Saturday, February 12, 2011

Continuation of episode 5...

Episode: 5 – “Object to desire”

How design goes personal? This episode tells us that mass product intend to create objects that we may not need it, but have the desire to own it because of its unique and icon design.
Designer, Michael Graves once said; “create desire to own it”. But is it the desire that make us to want that creation or the creations make us to desire them? The first response for a design is emotional. It should be commercial and emotional approach as possible.

Over the last 30 years, the world around has changed and design have shifted focus from starting to collect goods to indulging individual desire. Designers devise more new sophisticated way to fulfill our personal aspect. In the age of individual, how can a mass product object feel like desirable? The answer is about acquisition and it’s driven by aspiration and personal desire to have something.

In Milan, design is important industrial and philosophical affair. Ettore Sottsass, 1917-2007, was an influential designer and he said; “the idea of design was debated as intellectual action and just not as a service of industry.”  His design team, Memphis, consist of ration designer. The modernism sought to make the world a better place for all and Memphis prefigured a new idea with the collected goods and makes the way for individual desire.
A good example is the Kettle, designed by Michael Graves in 1985. This product considered as best selling kettle of all time. It’s a classic design and mass product object which is unique.

Kettle, by Michael Graves, 1985

By the time a new retail company has given a new retail experience for Britain, IKEA, and the most successful global furniture company. In 1956, the very first furniture from IKEA call Lövet Table, designed by Gillis Lundgren, inspired the IKEA designer to finding a way of designing functional furniture. During the 1980s, design means prestige and something you pay extra for, but IKEA proposed the opposite. Low price, long lasting, flat pack and easy assemble. For IKEA, colour/pattern humor to satisfied individual and personal. Its mass produces, but homely. The way of IKEA to retailing is unique as well. You find the product and assemble it by yourself.

When computers approached 40 years ago, their were used for governments, military institution and staff of science fiction. In 1984 new machine was unveiled as the world of computing got personal. The Macintosh computer from Apple Computer, Inc. in 1984, was a revolution and new kind of digital design. A group of designer created a computer system of how to store documents and manipulate documents, which later developed to the computer system we’re using today.

There were some who see the future of design entirely in ease in terms of material and physical object become a largely thing from the past. In case of Greener Design, the Think Chair by Glen Oliver Low from 2008, was the first chair regards as “cradle to cradle” product. It contains non toxic material and designed for reuse. “Cradle to cradle”, means the recycling of quality with no mix up with other materials and safe for ecological system.
With the cradle to cradle design, you get to be ecological and keep on shopping for your own desire. Editable products and reusable chairs like Think, may or may not be the answer for the crisis facing in the industrial design, but it’s a characteristic creative response to a human problem and to reshape and improve that make sense for our world which is what design all about.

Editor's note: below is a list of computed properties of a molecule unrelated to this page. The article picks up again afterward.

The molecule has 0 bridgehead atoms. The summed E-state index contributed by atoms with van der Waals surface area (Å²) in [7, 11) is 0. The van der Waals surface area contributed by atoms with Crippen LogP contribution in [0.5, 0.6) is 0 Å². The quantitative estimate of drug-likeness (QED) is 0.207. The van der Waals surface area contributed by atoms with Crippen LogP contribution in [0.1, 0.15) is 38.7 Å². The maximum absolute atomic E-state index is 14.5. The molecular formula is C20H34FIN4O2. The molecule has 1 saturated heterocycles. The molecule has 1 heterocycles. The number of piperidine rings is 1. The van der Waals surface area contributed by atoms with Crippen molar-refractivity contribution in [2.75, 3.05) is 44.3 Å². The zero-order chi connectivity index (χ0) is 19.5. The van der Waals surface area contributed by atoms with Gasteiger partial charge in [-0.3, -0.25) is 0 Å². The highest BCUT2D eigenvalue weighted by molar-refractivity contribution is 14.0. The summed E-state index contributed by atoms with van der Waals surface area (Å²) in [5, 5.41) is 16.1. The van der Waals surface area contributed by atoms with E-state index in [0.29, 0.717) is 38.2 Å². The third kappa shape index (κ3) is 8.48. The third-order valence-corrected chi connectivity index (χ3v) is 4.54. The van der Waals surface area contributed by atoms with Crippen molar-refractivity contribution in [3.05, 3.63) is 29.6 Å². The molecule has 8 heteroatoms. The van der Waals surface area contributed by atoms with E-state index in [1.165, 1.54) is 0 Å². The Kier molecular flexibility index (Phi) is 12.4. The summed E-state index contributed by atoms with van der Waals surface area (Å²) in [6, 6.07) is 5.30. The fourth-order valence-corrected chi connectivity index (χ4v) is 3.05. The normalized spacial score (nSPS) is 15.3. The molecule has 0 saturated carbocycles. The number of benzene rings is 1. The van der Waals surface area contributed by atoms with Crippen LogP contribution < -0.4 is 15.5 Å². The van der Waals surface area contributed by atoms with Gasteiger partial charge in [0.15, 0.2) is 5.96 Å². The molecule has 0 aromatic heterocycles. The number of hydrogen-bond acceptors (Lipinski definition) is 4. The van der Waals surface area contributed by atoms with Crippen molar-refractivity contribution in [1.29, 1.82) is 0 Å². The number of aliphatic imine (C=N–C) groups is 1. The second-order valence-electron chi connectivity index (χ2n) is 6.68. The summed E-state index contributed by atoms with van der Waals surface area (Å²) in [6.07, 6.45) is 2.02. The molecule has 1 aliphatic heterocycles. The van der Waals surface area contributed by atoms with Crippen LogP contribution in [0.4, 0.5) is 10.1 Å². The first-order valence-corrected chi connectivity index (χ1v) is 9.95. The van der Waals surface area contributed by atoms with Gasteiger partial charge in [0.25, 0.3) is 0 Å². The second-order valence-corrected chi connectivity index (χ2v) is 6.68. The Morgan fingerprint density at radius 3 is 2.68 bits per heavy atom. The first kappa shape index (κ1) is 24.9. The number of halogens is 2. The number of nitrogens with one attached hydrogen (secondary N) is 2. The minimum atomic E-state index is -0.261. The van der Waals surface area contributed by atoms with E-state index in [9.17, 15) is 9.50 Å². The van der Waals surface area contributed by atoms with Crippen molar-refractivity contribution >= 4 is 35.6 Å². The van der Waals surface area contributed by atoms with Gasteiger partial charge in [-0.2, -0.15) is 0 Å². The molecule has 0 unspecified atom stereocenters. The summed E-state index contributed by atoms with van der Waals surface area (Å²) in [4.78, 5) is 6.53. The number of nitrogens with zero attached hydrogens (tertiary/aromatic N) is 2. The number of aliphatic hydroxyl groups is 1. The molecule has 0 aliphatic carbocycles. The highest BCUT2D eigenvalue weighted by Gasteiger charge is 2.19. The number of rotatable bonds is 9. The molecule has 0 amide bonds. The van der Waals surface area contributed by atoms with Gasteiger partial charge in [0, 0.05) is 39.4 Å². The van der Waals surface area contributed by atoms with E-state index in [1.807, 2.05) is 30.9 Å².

Thursday, February 10, 2011

What is the relationship of art to nature???

Throughout history nature has acted as inspiration and subject matter for artists and designers.

The Golden Ratio

Perhaps the most important link between nature and art is the concept of The Golden Ratio.

The Golden Ratio is a number aproximately equal to 1.618 and is derived from forms found throughout nature. It relates to geometry, art, architecture and many other fields.
It began during the Renaissance in literature written about aesthetics and it is here that the concept was developed. Since this many artists and designers have used the golden ratio in aspects of their work as they believe it makes the most beautiful and visually pleasing shapes.

It appears in many buildings and works of art. Perhaps the best architectural example of this is The Parthenon in Rome.

Thursday, February 3, 2011

Video: The Genius of Design - "Blueprints of War"

In this episode tells of industrial design for war. In this pre-war design concept involves the brutal design of Sten Gun, Liberty Ship, Tiger Tank and Mosqito Aircraft.

Sten Gun designed by Harold Turpin & Reginald Sherped in 1940, which is known for its simple design and low cost projection. It has its advantage of easy installation and use.

Design during WWII has led to a rapid growth of industrial production and increased labor. The war ship, Liberty ship was a mass-production of the U.S. and the name "Liberty" was actually came from President Roosevelt in which he held his speech for the ship's launch ceremony.

A new approach that emphasised firepower and amour, the Tiger tank, designed by Henschel & Sohn in 1941. It represented the mighty Germany. it has strong and sophisticated design, but cost a fortune if compared to the T34 tank designed by the Soviet Union. The Soviet medium tank credit as the most effectiveefficient and influential design of WWII.

Wood has been used for war  production, the Mosqito Aircraft, regarded as modern warplanes were made of wood and small amount of metal. It was a front line for war production.

Charles & Ray Eames designed Lounge Chair Wood in 1945, announced as the design of the century by Wold Time Magazine for its ergonomic function and wooden techniques. Charles & Ray Eames has also designed a leg-splint to fit leg injury for war victims.

The quantity has its quality.